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Voice, post-structural representation and the subjectivity of ‘included’ students

Whitburn, Ben 2016, Voice, post-structural representation and the subjectivity of ‘included’ students, International journal of research and method in education, vol. 39, no. 2, pp. 117-130, doi: 10.1080/1743727X.2014.946497.

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Title Voice, post-structural representation and the subjectivity of ‘included’ students
Author(s) Whitburn, Ben
Journal name International journal of research and method in education
Volume number 39
Issue number 2
Start page 117
End page 130
Total pages 14
Publisher Taylor & Francis
Place of publication Oxford, Eng.
Publication date 2016
ISSN 1743-7288
1743-727X
Keyword(s) disability studies in education
critical disability studies
inclusive schooling
post-structuralist research
subjectivity
Summary Aligned with the broader movement from structuralism to the post-structuralisms [Lather, P. 2013. “Methodology-21: What Do We Do in the Afterward?” International Journal of Qualitative Studies in Education 26 (6): 634–645; St. Pierre, E. A. 2009. “Afterword: Decentering Voice in Qualitative Inquiry.” In Voice in Qualitative Inquiry: Challenging Conventional, Interpretive, and Critical Conceptions in Qualitative Research, edited by A. Y. Jackson and L. A. Mazzei, 221–236. London: Routledge; St. Pierre, E. A. 2013. “The Posts Continue: Becoming.” International Journal of Qualitative Studies in Education 26 (6): 646–657], research in disability studies for the past two decades has found ‘the potholes’ [Miller, L., J. B. Whalley, and I. Stronach. 2012. “From Structuralism to Poststructuralism.” In Research Methods in the Social Sciences, edited by B. Somekh and C. Lewin. London: SAGE] of disability rights scholarship. In this paper, I offer a critical research framework in the field of disability studies in education that is theoretical, political and personal. Concentrating on the positioning of disability, I draw on the methodological tools of post-structural representation, subjectivity and constructivist grounded theory to study how discursive practices within (and around) secondary schools shape ‘included’ disabled subjects. In the paper I develop this framework and then demonstrate its application in ongoing research that critically counters the conventions that marginalize particular students in schools.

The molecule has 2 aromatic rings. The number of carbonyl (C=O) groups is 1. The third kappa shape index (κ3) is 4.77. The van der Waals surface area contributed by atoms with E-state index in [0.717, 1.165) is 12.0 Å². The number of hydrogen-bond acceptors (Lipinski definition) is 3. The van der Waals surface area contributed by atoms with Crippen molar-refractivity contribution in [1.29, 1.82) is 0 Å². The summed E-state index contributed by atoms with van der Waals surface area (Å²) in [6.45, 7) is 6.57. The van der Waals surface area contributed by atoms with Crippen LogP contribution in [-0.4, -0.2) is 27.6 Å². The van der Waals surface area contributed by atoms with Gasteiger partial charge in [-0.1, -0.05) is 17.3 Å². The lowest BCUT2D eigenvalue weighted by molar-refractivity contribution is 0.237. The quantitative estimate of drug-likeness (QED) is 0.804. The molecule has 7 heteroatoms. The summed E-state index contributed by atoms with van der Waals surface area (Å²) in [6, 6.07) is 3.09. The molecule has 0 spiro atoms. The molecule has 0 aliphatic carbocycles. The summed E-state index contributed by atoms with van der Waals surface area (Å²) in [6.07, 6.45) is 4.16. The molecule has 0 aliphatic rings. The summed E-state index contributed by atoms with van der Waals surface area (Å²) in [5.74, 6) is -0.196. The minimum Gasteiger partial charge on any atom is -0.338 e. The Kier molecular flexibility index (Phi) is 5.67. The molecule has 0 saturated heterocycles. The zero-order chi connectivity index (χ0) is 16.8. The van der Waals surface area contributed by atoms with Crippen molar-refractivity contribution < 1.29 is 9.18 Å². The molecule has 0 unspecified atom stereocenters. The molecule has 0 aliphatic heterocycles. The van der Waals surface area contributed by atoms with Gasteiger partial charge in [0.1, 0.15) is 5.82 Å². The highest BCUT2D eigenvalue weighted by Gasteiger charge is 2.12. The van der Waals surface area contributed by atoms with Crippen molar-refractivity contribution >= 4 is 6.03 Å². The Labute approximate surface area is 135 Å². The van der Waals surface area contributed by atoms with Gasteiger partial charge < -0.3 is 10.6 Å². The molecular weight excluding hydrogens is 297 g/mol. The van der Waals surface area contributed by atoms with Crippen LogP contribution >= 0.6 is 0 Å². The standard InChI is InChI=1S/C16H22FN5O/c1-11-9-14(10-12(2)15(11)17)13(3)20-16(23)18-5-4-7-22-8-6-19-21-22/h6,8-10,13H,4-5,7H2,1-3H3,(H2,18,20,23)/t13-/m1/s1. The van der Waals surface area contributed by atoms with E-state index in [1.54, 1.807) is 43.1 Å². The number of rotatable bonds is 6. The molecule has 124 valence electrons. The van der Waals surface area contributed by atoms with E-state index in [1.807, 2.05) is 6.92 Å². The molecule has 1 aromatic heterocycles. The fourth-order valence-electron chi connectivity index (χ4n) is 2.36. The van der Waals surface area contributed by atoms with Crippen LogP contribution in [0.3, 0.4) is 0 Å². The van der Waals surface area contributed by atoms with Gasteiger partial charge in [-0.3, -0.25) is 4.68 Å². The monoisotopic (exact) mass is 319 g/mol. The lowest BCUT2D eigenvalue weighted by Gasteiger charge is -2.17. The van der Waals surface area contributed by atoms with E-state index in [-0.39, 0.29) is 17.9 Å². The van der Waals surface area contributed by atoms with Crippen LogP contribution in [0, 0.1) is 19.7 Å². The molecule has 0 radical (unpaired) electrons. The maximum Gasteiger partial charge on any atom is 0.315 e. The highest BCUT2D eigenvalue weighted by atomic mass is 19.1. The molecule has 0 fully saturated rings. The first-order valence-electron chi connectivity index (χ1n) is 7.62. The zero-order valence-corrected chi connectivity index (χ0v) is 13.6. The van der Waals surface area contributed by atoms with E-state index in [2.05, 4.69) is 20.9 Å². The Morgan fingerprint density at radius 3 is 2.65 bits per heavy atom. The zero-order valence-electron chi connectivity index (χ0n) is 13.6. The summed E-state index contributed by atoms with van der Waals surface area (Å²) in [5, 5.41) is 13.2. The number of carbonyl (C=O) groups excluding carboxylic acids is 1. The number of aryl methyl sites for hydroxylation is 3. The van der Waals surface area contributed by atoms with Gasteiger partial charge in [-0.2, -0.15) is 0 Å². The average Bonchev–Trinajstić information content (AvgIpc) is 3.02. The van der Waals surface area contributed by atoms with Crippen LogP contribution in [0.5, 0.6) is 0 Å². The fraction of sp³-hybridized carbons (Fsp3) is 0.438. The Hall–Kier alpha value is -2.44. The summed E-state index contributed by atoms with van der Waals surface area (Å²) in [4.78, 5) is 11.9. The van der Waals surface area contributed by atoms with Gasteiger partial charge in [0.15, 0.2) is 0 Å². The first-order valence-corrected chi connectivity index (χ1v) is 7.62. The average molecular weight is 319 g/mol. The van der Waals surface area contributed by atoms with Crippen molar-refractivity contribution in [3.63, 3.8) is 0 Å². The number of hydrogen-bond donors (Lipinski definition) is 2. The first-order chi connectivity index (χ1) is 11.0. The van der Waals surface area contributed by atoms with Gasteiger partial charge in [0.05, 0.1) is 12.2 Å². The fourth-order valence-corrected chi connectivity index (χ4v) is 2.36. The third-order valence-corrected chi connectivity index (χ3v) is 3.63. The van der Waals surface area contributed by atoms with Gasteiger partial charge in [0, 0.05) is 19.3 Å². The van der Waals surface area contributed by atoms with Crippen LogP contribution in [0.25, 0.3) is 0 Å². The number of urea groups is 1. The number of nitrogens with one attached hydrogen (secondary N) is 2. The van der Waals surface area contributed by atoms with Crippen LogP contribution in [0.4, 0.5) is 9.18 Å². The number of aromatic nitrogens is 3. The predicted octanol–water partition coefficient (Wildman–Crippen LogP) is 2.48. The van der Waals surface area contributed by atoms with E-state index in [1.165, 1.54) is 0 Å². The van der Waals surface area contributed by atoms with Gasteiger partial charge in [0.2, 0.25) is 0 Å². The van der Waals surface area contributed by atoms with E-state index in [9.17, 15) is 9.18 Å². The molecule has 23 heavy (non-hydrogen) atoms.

Language eng
DOI 10.1080/1743727X.2014.946497
Field of Research 130312 Special Education and Disability
Socio Economic Objective 970113 Expanding Knowledge in Education
HERDC Research category C1 Refereed article in a scholarly journal
Copyright notice ©2014, Taylor & Francis
Persistent URL http://hdl.handle.net/10536/DRO/DU:30065470

Document type: Journal Article
Collection: School of Education
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